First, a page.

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Three killed in shooting at Alabama campus

All three were faculty members at the University of Alabama-Huntsville. A suspect is in custody. At least three others are injured, including two professors and a professor's assistant.

February 13, 2010|By Robin Abcarian and Richard Fausset

Reporting from Los Angeles and Atlanta — Three faculty members were killed, three other people were wounded and a woman was in custody Friday following a shooting during a biology department meeting on the campus of the University of Alabama-Huntsville, a university official said.

Two of the wounded are also faculty members and the other is a staff member, said Ray Garner, UA-Huntsville spokesman. Several dozen students were in the science building where the shootings took place, he said, but none witnessed the attack.

Huntsville Police Chief Henry Reyes said the suspect, whom he declined to identify, was apprehended without incident outside the building. Other "persons of interest" were also being questioned, he said.

Reyes, addressing reporters at a news conference Friday night, said a number of other people were also in the room at the time of the shooting but were not injured. Earlier Friday, campus Police Chief Charles Gailes said that people in the room had called 911 to report the shooting.

The three slain faculty members were identified as G.K. Podila, Maria Ragland Davis and Adriel Johnson.

The injured victims are professor Joseph G. Leahy, who was in critical condition Friday night; professor's assistant Stephanie Monticello, also in critical condition; and professor Luis Rogelio Cruz-Vera, who was in stable condition, according to Huntsville Hospital spokesman Burr Ingram.

The attack took place about 4 p.m. at the university's new Shelby Center, a $60-million science and technology facility with labs, classrooms and two auditoriums. Police responded within one minute of the emergency call.

An e-mail alert was sent to students: "There has been a shooting on campus. The shooter has been apprehended. Everyone is encouraged to go home, classes are canceled tonight. . . . Counselors are available [on campus]."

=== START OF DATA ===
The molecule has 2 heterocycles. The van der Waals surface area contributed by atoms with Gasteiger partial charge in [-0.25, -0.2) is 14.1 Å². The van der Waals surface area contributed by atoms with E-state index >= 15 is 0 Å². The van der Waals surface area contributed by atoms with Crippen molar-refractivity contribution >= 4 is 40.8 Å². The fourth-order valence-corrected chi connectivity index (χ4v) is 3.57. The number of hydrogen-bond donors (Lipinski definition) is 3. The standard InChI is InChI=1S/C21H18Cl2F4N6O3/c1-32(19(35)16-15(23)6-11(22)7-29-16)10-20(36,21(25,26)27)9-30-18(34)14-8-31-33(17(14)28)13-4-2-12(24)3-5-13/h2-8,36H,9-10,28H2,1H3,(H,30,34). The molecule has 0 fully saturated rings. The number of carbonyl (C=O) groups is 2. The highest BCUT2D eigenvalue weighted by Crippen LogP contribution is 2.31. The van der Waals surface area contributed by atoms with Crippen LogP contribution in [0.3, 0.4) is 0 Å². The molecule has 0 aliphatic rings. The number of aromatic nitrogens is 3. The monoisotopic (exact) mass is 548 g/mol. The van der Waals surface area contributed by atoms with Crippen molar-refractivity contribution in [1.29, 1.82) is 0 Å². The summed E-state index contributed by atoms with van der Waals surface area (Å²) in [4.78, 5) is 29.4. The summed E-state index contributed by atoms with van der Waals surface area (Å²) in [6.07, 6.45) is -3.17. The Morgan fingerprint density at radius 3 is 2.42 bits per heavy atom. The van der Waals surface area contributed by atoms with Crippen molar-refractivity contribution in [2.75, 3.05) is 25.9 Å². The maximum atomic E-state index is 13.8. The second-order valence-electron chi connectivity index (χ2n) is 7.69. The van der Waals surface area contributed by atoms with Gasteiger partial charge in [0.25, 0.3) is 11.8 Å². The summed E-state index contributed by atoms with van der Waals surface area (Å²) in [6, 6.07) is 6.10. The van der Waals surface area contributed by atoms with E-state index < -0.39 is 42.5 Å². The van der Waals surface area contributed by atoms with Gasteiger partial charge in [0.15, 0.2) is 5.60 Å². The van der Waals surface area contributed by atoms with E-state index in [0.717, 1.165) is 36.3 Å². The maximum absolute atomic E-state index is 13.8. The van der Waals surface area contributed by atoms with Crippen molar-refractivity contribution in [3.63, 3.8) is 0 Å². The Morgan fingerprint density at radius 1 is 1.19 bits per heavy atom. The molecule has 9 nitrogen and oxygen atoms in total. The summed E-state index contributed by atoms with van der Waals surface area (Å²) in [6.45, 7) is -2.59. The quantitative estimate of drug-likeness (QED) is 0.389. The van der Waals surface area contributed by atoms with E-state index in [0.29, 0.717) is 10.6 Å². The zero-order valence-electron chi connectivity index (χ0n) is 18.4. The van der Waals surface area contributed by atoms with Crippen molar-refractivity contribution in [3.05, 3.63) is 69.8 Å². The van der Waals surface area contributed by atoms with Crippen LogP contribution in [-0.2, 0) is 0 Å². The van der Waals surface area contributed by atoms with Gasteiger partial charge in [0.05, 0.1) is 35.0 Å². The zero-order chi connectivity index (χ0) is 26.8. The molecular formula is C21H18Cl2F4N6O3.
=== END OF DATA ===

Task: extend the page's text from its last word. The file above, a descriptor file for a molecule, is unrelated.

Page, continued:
Soon after the shooting, one of the top trending topics on Twitter was "Alabama-Huntsville."

Some students told local television station WHNT that they had not received the alert despite having signed up for the e-mail warnings. Some said they received the alert an hour after the shootings were reported.

Alerting students to campus disruptions with text and voice messages became an issue in April 2007 after a student killed 32 people on the campus of Virginia Tech.

Shanna Fuller, an Alabama-Huntsville student, told local television station WHNT-19 that she was in the library when the shootings occurred. For the first 10 or 15 minutes she didn't know the campus was on lockdown.

Despite being signed up for text alerts, she said, she did not receive word from the university. She found out there had been a shooting when her sister, who was watching the news, called to make sure she was OK.

Melissa Davis, whose stepmother teaches biology, was on the campus waiting to hear whether she was OK. Davis said that she had been unable to reach her.

"I don't know if they're not letting them contact family or what," Davis told the TV station, "or if she's OK. We're just trying to wait it out and see."

Later, police told her to go to the hospital.

It was not clear late Friday whether her stepmother was among the victims.

One week ago, Huntsville was shaken when 14-year-old Todd T. Brown was shot in the head at Discovery Middle School, allegedly by a fellow student. The suspect in that case was arrested and charged with murder and is being held in a juvenile facility.

"This is a very safe campus," said university spokesman Garner. "It's not unlike what we experienced a week ago. This town is not accustomed to having shootings and multiple deaths. It's a shock. It's tragic."

Huntsville, population 176,000, is located in northern Alabama, near the Tennessee state line. It's nicknamed "The Rocket City" for its long and storied history of aerospace advancements.

After World War II, advanced U.S. rocketry technology was developed there with the help of preeminent scientist Wernher von Braun, designer of the Germans' V-2 rocket.

The University of Alabama-Huntsville is closely aligned with the aerospace industry and national defense industries in town, including the U.S. Army's Redstone Arsenal and NASA's Marshall Space Flight Center.

robin.abcarian@ latimes.com

richard.fausset@ latimes.com

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